38th Minneapolis St. Paul International Film Festival - April 4-20, 2019In Focus: Nick Deliberto
By Jan Willms
Subject: Nick DiLiberto, Director of Nova Seed
Nick DiLiberto has had an obsession for drawing and filmmaking as far back as he can remember. “A constant pastime in my childhood was making horror movies with the family video-camcorder and drawing comic books utilizing my own stories and characters,” he recalled in a recent interview. “Eventually that led me to studying traditional 2d hand-drawn animation in college.”
His journey has led him to his first feature film Nova Seed that took four years to complete, with every frame hand-drawn. The animated film is part of this year’s MSPIFF.
“By the time I graduate, the entire animation industry had shifted from hand-drawn animation to CG animation,” DiLiberto continued. “That led me to Edmonton, where I began my career working at the video game studio Bioware, where I helped create such titles as the original Mass Effect. I eventually worked my way up to lead animator, although while working with computers my love for hand-drawn animation only grew, and I continued to create my own side projects all throughout my career.”
DiLiberto grew up watching Saturday morning cartoons like He-man and Thundercats. “It was the art on the screen that inspired me to start drawing in the first place,” he explained. “Not just the characters and the stories, but the actual drawings up on the screen. Because of the feeling and enjoyment I get out of drawing, I don’t think I could have finished Nova Seed in any other form of animation.” DiLiberto said that when he is drawing on paper, he forgets about the scale of the project and can just get lost in himself and the page.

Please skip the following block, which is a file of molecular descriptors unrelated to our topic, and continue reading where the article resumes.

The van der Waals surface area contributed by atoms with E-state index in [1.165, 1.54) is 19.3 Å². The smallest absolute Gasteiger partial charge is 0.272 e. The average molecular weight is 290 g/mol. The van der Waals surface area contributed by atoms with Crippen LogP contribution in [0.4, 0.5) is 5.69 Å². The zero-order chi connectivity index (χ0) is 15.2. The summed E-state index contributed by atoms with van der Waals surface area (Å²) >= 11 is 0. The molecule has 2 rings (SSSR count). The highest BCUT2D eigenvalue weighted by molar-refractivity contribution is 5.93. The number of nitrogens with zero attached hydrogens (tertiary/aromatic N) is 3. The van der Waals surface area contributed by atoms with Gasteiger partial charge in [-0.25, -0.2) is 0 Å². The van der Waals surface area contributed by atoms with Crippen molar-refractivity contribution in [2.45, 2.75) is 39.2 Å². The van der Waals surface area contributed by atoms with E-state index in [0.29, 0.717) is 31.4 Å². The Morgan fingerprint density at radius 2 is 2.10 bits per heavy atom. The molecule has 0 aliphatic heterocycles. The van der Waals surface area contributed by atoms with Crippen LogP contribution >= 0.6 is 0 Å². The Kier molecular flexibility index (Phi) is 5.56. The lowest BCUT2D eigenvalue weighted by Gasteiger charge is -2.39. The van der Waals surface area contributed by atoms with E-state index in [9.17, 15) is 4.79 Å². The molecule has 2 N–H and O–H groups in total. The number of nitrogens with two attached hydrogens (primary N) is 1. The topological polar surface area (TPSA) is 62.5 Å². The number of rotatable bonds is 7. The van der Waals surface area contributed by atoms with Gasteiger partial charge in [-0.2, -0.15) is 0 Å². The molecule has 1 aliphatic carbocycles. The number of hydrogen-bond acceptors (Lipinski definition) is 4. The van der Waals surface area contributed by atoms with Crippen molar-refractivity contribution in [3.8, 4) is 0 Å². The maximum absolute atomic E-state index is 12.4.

His film, in which he is director, writer and actor, is a sci-fi adventure in animation that is reflective of Heavy Metal, a film that came out in 1981 that was based on stories from the magazine of the same name. “I am a fan of both the film and the magazine, both of which I saw at a very young age, and it left a very strong impression on me,” DiLiberto noted. “I feel that impression has remained. Heavy Metal is still one of my favorite films of all time. You are what you eat, I guess.”
DiLiberto does consider Nova Seed to be a nostalgic look at animation, mainly because of how much the industry has changed around it. “When I was making Nova Seed, my intentions were not to create something that felt out of date. I was and still am trying to create films that are new and unique,” he said. “So the nostalgic part just sneaks in there because of who I am. I do not think it is something I can control willingly, and I have no desire to control it either way.”
His film has been a family affair. “My brother Joe helped me write the film,” DiLiberto stated. “My parents helped start up my new company, Gorgon Pictures, as well as handle all the business that comes with owning a company. And even my sister lent her voice to the film, playing the role of the news reporter.”
In making an animated film, DiLiberto said the most challenging part is balancing life with work. “To take on such an enormous task and get it completed in a reasonable amount of time is fully time consuming.” His film contains 60,000 drawings.
He said that when doing such a project, one usually has to go back to work when everyone else has gone to sleep.